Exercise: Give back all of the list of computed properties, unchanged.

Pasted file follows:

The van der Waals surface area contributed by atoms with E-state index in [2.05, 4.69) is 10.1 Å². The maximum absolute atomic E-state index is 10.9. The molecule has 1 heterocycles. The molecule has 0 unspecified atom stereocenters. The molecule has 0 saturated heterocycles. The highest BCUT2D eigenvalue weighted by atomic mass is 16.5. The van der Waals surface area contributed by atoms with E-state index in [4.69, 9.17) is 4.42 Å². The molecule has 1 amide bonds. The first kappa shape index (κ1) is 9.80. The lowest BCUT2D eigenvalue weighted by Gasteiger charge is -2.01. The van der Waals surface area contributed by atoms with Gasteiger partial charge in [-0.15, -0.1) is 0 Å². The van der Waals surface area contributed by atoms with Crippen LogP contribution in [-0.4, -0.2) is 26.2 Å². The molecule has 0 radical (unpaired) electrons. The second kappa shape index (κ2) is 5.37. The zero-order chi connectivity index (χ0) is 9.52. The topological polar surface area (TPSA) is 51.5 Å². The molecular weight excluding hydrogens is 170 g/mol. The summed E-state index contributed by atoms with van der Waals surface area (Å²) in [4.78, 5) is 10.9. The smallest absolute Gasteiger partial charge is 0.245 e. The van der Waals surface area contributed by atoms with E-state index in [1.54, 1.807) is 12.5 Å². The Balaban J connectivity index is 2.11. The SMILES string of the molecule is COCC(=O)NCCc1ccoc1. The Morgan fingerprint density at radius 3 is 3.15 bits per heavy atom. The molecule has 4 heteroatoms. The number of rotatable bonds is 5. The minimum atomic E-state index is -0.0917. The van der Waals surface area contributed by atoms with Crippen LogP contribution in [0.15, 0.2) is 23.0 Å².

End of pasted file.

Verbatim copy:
The van der Waals surface area contributed by atoms with E-state index in [2.05, 4.69) is 10.1 Å². The maximum absolute atomic E-state index is 10.9. The molecule has 1 heterocycles. The molecule has 0 unspecified atom stereocenters. The molecule has 0 saturated heterocycles. The highest BCUT2D eigenvalue weighted by atomic mass is 16.5. The van der Waals surface area contributed by atoms with E-state index in [4.69, 9.17) is 4.42 Å². The molecule has 1 amide bonds. The first kappa shape index (κ1) is 9.80. The lowest BCUT2D eigenvalue weighted by Gasteiger charge is -2.01. The van der Waals surface area contributed by atoms with Gasteiger partial charge in [-0.15, -0.1) is 0 Å². The van der Waals surface area contributed by atoms with Crippen LogP contribution in [-0.4, -0.2) is 26.2 Å². The molecule has 0 radical (unpaired) electrons. The second kappa shape index (κ2) is 5.37. The zero-order chi connectivity index (χ0) is 9.52. The topological polar surface area (TPSA) is 51.5 Å². The molecular weight excluding hydrogens is 170 g/mol. The summed E-state index contributed by atoms with van der Waals surface area (Å²) in [4.78, 5) is 10.9. The smallest absolute Gasteiger partial charge is 0.245 e. The van der Waals surface area contributed by atoms with E-state index in [1.54, 1.807) is 12.5 Å². The Balaban J connectivity index is 2.11. The SMILES string of the molecule is COCC(=O)NCCc1ccoc1. The Morgan fingerprint density at radius 3 is 3.15 bits per heavy atom. The molecule has 4 heteroatoms. The number of rotatable bonds is 5. The minimum atomic E-state index is -0.0917. The van der Waals surface area contributed by atoms with Crippen LogP contribution in [0.15, 0.2) is 23.0 Å².